Almost everyone remembers getting shots as a child -- the dreaded doctor visits that were never quite exonerated by that lollypop at the end. They were painful, they bled, they made you want to cry.
It's understandable why many people harbor a fear of needles, and it's even more understandable why many Americans are iffy when it comes to medical practices like acupuncture.
The good news is that acupuncture isn't only about skin pricks, and the even better news is that acupuncture needles are neither thick nor hypodermic; they are considerably thinner than a sewing needle, thinner than tattoo needles, so thin in fact that you can spring them back and forth as you would a cat whisker.
Solcare acupuncturist Amy Severinsen says her needles vary in size from .16 millimeter to .30 millimeter. That's not to say, however, that you can't feel them going in. You can definitely feel them, though it doesn't hurt the way people assume it will -- it happens to quickly. What you feel is their presence, which, if anything, is positively stimulating.
An acupuncture session at Solcare, 305 W. Silver Spring Dr., begins with a lengthy intake -- three pages of medical history questions, followed by a one-on-one personal health discussion with your acupuncturist.
"Part of the reason the intake is so long is because, with Eastern medicine, you're really trying to find a pattern in a person and determine why things happen, so you're going after a root," says Severinsen, who received her masters in Traditional Chinese Medicine at the Pacific College of Oriental Medicine in Chicago before doing a three-week internship in China. "Through certain needles and herbs you are tackling symptoms, but you also have needles for the root of the problem."
Before the needle treatment begins, Severinsen checks the pulse in three places and does a tongue diagnosis based on the color of its body, its shape and its coating. A pale tongue, for example, can say so much about what's going on internally, such as low qi (which is pronounced "chi" and refers to the body's natural energy) and blood deficiency.
For patients without major ailments, she recommends a simple tonifying (add qi in and build existing qi) treatment, during which she'll stick to about 15 needles, as not to displace the vital energy too much. For more complex symptoms, she'll use as many as 30.
The needles enter the skin 1/2 to 3/4 of an inch at various points along internal channels that run through the body like arteries and veins. Tapping into these channels affects circulation and it's not long before you can literally feel your own qi flowing through you.
It's a mildly tingly sensation, yet not in the same way it feels when your foot falls asleep. In fact, it's the diametric opposite of that, both scientifically and physically. It's similar to that euphoria you experience after a long bike ride or a yoga practice. Energized, yet satisfied and relaxed. For the record, it's really cool to feel your own qi.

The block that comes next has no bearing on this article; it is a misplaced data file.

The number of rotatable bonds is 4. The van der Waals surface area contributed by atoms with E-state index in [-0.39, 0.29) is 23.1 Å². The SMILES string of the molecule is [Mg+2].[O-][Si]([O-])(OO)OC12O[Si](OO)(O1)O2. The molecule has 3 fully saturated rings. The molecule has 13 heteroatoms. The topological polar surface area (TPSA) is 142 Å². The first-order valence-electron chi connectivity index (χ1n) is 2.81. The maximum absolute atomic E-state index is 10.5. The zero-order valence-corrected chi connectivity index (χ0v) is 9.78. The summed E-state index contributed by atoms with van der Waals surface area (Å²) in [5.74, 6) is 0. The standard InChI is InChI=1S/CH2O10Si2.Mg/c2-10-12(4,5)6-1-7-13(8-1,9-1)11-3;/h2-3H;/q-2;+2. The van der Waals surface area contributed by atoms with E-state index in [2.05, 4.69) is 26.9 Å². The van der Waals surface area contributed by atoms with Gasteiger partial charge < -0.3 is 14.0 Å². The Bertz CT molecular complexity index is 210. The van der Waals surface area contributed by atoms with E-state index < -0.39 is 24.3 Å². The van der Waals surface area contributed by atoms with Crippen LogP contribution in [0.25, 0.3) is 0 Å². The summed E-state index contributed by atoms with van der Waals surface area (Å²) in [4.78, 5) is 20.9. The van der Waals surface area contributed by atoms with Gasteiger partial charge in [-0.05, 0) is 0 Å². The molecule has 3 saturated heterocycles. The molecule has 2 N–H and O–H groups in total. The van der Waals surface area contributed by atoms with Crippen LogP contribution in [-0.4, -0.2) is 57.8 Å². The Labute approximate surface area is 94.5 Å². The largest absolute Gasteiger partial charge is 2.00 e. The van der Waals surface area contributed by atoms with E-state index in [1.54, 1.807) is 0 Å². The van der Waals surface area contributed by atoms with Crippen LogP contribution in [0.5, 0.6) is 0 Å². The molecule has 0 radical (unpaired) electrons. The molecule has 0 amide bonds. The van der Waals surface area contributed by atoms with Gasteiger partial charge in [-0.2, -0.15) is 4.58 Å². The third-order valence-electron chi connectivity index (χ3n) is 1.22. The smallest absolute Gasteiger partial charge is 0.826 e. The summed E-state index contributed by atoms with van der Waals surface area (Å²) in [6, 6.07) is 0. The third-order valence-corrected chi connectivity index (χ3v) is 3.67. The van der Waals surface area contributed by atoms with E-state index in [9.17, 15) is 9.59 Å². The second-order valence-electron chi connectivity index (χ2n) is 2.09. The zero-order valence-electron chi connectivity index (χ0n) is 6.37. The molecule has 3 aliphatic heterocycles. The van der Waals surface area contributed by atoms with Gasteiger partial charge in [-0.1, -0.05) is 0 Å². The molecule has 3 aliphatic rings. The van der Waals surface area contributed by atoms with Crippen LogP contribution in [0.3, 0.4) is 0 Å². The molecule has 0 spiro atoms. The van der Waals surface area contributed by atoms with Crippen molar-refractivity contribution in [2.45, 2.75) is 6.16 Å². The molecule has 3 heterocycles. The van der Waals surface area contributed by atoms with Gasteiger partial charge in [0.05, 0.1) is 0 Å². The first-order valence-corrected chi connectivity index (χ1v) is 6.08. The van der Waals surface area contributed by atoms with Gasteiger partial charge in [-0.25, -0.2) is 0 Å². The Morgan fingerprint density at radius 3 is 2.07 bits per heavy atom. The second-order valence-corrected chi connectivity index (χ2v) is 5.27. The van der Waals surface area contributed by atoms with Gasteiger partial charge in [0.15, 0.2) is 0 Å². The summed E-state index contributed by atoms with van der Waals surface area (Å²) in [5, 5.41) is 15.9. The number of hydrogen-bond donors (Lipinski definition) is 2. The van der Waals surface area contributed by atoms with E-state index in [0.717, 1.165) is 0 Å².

Once the needles are in, she dims the lights and lets you relax alone with soft traditional Chinese music for 20 minutes.
"A lot of times people will say things like, 'Don't I have to have a problem to come in?' But you can tell by going through all that information, there is bound to be something. And even is there's not, we can always tap in and tonify some of the qi the body and just make sure the immunity is strong."
Severinsen says that acupuncture can be effective for all kinds of things, although it depends on the person and how long they've been having issues. In fact, it was reading about acupuncture's 80 percent success rate in getting addicts off heroin that really triggered her passion for the practice.
"I always think it's worth giving it a try," she says. "Lots of times it's effective but needs to be paired up with something else, so it's not the one single key to recovery. It's good for everybody. Even if you don't find it helping the one specific thing you came in for, often times it'll be effective for other reasons."
OnMilwaukee.com staff writer Julie Lawrence grew up in Wauwatosa and has lived her whole life in the Milwaukee area.
As any “word nerd” can attest, you never know when inspiration will strike, so from a very early age Julie has rarely been seen sans pen and little notebook. At the University of Wisconsin-Milwaukee it seemed only natural that she major in journalism. When OnMilwaukee.com offered her an avenue to combine her writing and the city she knows and loves in late 2004, she knew it was meant to be. Around the office, she answers to a plethora of nicknames, including “Lar,” (short for “Larry,” which is short for “Lawrence”) as well as the mysteriously-sourced “Bill Murray.”